ISSN 1070-4272, Russian Journal of Applied Chemistry, 2006, Vol. 79, No. 8, pp. 1220!1224. + Pleiades Publishing, Inc., 2006.
Original Russian Text + E.P. Lokshin, T.A. Sedneva, 2006, published in Zhurnal Prikladnoi Khimii, 2006, Vol. 79, No. 8, pp. 1238!1241.
AND INDUSTRIAL INORGANIC CHEMISTRY
On Stabilization of Anatase with the Fluoride Ion
E. P. Lokshin and T. A. Sedneva
Tananaev Institute of Chemistry and Technology of Rare Elements and Mineral Resources, Kola Scientific Center,
Russian Academy of Sciences, Apatity, Murmansk oblast, Russia
Received December 23, 2005; in final form, March 2006
Abstract-Introduction of fluoride ions into titanium oxo hydroxide causes calcination to result in the anatase
modification of titanium dioxide, which is stable up to temperature of no less than 900oC and retains a high
specific free surface area on heating.
For destruction of organic contaminants present in
aqueous solutions, methods for their photocatalytic
decomposition with anatase nanoparticles as a photo-
catalyst are being intensively studied . These
processes are especially promising for purification of
wastewater containing nonbiodecomposable contam-
inants . Methods based on hydrolysis of organo-
metallic titanium compounds have been for the most
part developed for synthesis of anatase nanopowders
Moreover, a highly dispersed anatase retaining
a high specific surface area on heating to a tempera-
ture of no less than 500oC is required as catalyst and
catalyst support for a number of processes of organic
synthesis . The thermal stability is necessary for
regeneration of the catalyst by high-temperature burn-
ing-out of tarry products accumulated in the catalyst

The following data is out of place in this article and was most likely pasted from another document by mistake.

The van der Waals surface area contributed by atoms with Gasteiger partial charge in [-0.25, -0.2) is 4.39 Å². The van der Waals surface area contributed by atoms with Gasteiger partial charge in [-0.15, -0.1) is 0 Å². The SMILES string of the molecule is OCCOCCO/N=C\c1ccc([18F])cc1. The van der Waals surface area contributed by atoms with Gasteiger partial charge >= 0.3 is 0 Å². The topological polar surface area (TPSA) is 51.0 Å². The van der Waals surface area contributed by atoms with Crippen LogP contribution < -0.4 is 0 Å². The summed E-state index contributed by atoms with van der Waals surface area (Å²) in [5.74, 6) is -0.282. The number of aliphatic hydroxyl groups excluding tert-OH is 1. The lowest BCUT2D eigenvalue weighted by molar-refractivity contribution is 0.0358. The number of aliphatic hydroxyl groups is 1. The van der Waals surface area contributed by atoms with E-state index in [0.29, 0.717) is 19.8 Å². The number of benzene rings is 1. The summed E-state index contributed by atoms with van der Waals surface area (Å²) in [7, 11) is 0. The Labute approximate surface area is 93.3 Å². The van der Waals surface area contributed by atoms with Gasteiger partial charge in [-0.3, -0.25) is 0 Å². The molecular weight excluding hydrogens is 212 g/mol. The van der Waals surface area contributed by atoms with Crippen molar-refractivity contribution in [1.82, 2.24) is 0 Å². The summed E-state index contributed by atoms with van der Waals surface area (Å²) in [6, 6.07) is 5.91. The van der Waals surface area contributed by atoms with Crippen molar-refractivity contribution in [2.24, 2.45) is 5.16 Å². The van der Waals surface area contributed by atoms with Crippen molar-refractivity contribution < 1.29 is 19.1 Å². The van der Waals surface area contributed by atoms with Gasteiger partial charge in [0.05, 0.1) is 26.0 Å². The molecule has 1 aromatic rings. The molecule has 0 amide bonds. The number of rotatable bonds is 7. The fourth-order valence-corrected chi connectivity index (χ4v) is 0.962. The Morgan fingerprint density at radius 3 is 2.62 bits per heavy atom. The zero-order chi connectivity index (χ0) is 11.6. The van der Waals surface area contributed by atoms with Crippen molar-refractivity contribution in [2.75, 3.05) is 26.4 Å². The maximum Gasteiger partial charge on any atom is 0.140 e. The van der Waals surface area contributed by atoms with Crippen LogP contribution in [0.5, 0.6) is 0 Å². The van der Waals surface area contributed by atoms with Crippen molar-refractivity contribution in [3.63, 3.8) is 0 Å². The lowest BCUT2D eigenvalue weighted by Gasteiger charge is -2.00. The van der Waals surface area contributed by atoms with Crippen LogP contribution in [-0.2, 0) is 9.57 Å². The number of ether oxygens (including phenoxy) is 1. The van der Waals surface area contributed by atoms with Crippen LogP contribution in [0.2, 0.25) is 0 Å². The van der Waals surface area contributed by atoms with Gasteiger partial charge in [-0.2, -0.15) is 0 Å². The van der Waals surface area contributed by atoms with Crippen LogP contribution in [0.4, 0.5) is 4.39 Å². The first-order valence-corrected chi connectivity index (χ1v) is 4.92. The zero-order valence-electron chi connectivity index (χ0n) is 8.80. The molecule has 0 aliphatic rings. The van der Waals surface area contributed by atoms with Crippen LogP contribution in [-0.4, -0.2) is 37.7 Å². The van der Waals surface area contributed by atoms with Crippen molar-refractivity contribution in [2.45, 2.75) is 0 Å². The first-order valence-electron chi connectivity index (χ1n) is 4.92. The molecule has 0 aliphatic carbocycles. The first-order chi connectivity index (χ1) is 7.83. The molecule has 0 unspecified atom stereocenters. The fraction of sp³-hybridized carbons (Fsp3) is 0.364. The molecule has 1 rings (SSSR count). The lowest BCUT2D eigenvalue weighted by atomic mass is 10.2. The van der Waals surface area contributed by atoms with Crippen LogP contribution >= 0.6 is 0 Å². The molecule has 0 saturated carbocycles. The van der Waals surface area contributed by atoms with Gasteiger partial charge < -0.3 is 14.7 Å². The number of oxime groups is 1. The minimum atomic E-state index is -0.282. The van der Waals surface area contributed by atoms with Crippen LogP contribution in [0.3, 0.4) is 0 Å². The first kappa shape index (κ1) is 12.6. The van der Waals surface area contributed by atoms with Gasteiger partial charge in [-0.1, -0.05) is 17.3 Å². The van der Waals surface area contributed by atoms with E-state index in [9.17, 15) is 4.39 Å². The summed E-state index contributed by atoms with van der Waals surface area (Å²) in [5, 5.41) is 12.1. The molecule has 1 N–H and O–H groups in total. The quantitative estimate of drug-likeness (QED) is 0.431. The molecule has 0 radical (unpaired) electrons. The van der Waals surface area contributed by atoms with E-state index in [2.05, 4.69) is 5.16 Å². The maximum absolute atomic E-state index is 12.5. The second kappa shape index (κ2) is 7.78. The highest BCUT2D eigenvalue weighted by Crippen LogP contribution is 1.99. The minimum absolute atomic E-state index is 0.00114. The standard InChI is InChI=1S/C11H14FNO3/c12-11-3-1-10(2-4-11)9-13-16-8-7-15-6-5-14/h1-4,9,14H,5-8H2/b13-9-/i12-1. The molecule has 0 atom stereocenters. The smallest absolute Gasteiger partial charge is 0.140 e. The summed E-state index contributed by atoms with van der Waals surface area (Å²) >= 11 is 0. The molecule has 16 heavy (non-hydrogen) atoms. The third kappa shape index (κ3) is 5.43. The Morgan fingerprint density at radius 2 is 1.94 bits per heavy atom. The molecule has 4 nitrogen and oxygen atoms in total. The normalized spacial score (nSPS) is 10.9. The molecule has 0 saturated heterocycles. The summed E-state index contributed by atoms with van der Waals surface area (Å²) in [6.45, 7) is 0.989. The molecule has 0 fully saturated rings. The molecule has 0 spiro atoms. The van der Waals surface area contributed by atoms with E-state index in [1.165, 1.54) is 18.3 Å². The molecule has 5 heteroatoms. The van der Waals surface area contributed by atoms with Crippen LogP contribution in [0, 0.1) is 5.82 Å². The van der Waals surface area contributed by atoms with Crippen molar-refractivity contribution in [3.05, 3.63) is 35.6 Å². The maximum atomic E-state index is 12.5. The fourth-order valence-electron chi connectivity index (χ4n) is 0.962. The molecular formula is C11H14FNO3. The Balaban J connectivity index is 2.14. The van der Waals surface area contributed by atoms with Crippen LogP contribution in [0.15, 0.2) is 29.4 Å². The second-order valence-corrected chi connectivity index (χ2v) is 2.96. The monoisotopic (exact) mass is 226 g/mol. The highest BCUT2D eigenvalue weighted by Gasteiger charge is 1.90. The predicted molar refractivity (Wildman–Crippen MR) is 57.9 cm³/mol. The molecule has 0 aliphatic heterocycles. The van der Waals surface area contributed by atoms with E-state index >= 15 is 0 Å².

in the course of its operation .
It has been suggested to obtain materials of this
kind by hydrolysis of organic compounds of titanium
(ethylate, propylate, butylate, and methyl cellosolvate)
in the presence of stabilizers (hydrochloric or nitric
acid) with subsequent drying at 120oC to constant mass
and calcination at 500oC (calcination time not report-
ed). In some cases (not specified in the study), sam-
ples with a specific surface area of up to 105 m
have been obtained .
Titanium alkoxides are expensive and chemically
active, which requires that special intricate equip-
ment should be developed to enable their use in large-
scale production. In addition, the formation of Ti
upon calcination of a xerogel has been revealed by
EPR . Therefore, it was of interest to obtain ther-
mally stable anatase nanopowders from inorganic
precursors. The most interesting among them are
sulfate, chloride, and nitrate compounds of titanium,
which can be obtained by various methods from
mineral raw materials.
Titanium dioxide nanopowders obtained by plasmo-
chemical synthesis initiated by a pulsed electron beam
are a mixture of anatase and rutile. Their ratio in
a mixture could be controlled by varying the synthesis
Data on the structure of phases formed in hydrol-
ysis of sulfate, chloride, and nitrate solutions of ti-
tanium are contradictory . It has been shown,
however, that the crystal structure of the phases
formed and its subsequent change upon heating de-
pend on the composition of a starting titanium com-
pound and of the impurities contained in solution.
Metatitanic acid produced by thermal hydrolysis from
sulfuric acid solutions contains about 7 wt % SO
Its heating to about 850oC gives anatase, which is
transformed into rutile only at 8503950oC . At
higher calcination temperatures, micrometer-size pow-
ders of titanium dioxide are formed.
Metatitanic acid produced by thermal hydrolysis
from nitrate or chloride solutions is transformed into
rutile below 500oC .
The phase composition and coarseness of titanium
dioxide particles depend on the temperature (1503
250oC interval was studied) and time (10 min36h)of
the hydrothermal treatment . Nanocrystalline ana-
tase powders (crystallite size 10330 nm) were obtain-
ed by hydrothermal treatment of the sulfate TiOSO